By Hilary Mantel
Holt, 365 pp., $26
Hilary Mantel is a writer of dark extremities. She performs as if from the depths of a well, her prolonged bleakness pierced by splinters of beauty and treacherous wit. Almost disagreeably, almost against our will, we are sunk into an unremitting painfulness that is relieved -- but also intensified -- by jolts of outraged tenderness and outrageous exhilaration.
Only a writer possessing such refinement of anger and such disconcerting skills could make the following acceptable, let alone grimly seductive:
Alison, a blowsy, obese medium, makes her living touring Britain's depressed towns and dreary suburbs, conducting seances. She and her fellow mediums, a back-biting but mutually supportive sisterhood, travel together to show up at ''fayres," the spiritist version of a trade show. All use their own versions of gimmickry to psych out their audience; yet they are not immune to the supernatural manifestations they peddle.
Alison least of all. She is shaken, depleted, all but wrecked by spirit voices and apparitions. The visitations, along with her clients' starved need to believe, gnaw into her like medieval stigmata.
And such is Mantel's force -- rough yet oddly subtle -- that the reader is compelled, not exactly into belief but, as in the grim ghostliness of ''The Turn of the Screw," a suspension of disbelief.
The hauntings are playful in some cases -- the wraiths of two old women ride in Alison's car discussing the prospect of dessert at the next stop -- but brutally terrifying in others. Some of the voices and apparitions are from Alison's childhood of unbearable horror, one that reveals itself gradually, chokingly, as ''Beyond Black" unfolds.
Mantel presents Alison in two fashions, two stories almost, that infiltrate each other. One is the fey and often comic figure of a jittery prima donna preparing for and performing for her audiences. She is attended by Colette, her manager, a shallow, all-but-featureless modern young woman whose loyalty and practical helpfulness fail to conceal a deeper envy and the need to control her multitudinous if inept employer.
Onstage Alison is all mystery and assurance. She manipulates the seekers who form her audiences, making intuitive guesses, blurring her answers or shifting ground when she guesses wrong, and using the ultimate out: It is not she but the spirits who are speaking, and they are as fallible and deceptive, dead, as they were alive. When a guess about a questioner's father turns out to describe her uncle, Alison insists, delicately hesitant, that this uncle is in fact the father.
Offstage she is all hungers, fears, and vulnerabilities. Her head and answering machine fill up with the voices of the dead. Morris, the lecherous, foul-mouthed ghost who acts as her spirit guide, sits beside her in her car, a continual kvetch, until Colette's arrival consigns him to the back seat. (Unable to see or hear him, Colette notes the odor of feet.) At mall stops he drops porno magazines into the carts of male shoppers, who must then explain them to their indignant wives.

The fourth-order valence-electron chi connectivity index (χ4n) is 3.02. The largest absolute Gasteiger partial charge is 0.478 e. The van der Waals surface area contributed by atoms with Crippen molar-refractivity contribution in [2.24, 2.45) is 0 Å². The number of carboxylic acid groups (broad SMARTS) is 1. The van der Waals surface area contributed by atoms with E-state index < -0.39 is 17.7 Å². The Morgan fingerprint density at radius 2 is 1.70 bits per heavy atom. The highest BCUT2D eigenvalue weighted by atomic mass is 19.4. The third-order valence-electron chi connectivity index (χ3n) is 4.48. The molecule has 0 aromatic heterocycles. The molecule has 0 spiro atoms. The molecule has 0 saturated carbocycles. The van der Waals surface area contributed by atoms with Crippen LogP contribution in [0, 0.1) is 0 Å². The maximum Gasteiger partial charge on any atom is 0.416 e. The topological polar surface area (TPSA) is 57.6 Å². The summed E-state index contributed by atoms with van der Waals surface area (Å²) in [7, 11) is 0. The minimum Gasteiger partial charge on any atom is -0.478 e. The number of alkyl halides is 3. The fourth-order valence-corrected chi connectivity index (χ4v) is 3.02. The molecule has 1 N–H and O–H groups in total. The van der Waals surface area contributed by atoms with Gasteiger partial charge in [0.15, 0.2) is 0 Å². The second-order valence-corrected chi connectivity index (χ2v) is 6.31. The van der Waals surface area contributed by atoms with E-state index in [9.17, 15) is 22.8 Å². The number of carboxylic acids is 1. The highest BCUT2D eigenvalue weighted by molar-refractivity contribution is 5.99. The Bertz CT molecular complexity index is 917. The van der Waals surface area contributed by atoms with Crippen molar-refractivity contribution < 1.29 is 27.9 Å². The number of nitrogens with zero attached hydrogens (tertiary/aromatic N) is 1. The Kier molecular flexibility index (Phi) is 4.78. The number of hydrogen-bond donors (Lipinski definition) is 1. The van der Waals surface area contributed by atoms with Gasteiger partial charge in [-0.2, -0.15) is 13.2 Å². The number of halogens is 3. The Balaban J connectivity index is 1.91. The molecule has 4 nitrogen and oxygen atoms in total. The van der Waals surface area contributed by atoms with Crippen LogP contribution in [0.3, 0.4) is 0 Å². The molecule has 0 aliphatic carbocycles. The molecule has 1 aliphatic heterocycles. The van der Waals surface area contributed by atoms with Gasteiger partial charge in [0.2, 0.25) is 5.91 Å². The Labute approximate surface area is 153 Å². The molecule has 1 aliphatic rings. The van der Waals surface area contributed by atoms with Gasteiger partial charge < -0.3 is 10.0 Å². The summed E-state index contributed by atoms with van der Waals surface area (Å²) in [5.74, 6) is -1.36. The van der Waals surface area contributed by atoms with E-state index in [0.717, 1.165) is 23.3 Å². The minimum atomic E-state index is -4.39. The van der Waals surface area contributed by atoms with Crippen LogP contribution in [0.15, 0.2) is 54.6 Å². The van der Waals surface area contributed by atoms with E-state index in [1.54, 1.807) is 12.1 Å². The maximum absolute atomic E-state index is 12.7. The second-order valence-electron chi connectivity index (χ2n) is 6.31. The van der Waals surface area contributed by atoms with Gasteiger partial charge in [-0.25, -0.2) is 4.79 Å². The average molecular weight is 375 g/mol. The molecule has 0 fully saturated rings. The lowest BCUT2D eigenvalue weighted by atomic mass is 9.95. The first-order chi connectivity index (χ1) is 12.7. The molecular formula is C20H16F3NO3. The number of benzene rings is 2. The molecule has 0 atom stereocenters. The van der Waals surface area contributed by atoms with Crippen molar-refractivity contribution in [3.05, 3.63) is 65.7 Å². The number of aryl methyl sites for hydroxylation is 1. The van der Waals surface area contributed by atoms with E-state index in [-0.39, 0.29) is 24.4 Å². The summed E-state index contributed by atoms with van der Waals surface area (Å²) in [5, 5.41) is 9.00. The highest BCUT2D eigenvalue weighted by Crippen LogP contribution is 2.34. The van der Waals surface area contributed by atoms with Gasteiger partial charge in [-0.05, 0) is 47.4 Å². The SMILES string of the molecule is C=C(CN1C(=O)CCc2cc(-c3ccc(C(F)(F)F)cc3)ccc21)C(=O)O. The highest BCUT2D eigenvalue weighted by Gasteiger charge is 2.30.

Morris becomes grimmer as the story turns darker. He is the link to Alison's childhood inferno. She is the illegitimate daughter of a prostitute who served as live-in den mother to a half-dozen thugs and stone killers.
Only bit by bit do details of the past filter through. Alison's mother rented her out at the age of 9 for sexual use by the gang; they carved the child's legs to punish her for bad attitude. There were feuds, murders; another prostitute was cut up and fed in pieces to the dogs. Almost more terrible was the grisly vengeance that Alison, barely adolescent, took upon two of them.
Deliverance came with the mentorship of an old woman, perhaps her grandmother, who was a medium. And Mantel makes the half-world between the living and the dead, between scamming clients and helping them, Alison's precarious salvation.
Until, that is, Morris -- formerly a minor gang member -- leads his dead associates back to move in on her. Their talk is raunchy and lethal by turns. They assume hideous shapes -- one has six legs, another a tongue that droops down to his toes. They drive two of Alison's intimates to death, by fright and suicide respectively.
Imperceptibly, artfully, Mantel has elevated her material monsters into metaphysical monsters. As ghosts they transform from the specifically grounded brutalities of crime to Hieronymus Bosch-like distortions of pure evil. Joking all the time, of course, but then the devil has the best lines. The gang leader, who never appears but whom they all fear, dead as they are, is hushedly spoken of as Nick (one of the devil's sobriquets).
Whereas Alison, mangled and buffeted, will rise up through a single act of painful charity. In Mantel's story of mediums and ghosts and the tawdry on-the-road tedium of ectoplasmic showbiz, a battle of good and evil has been fought. It is victory, if not glory, exactly. Alison is last seen driving to another weary engagement with two elderly ghosts discussing their bit of walnut cake from the back seat.
Richard Eder reviews books for several publications.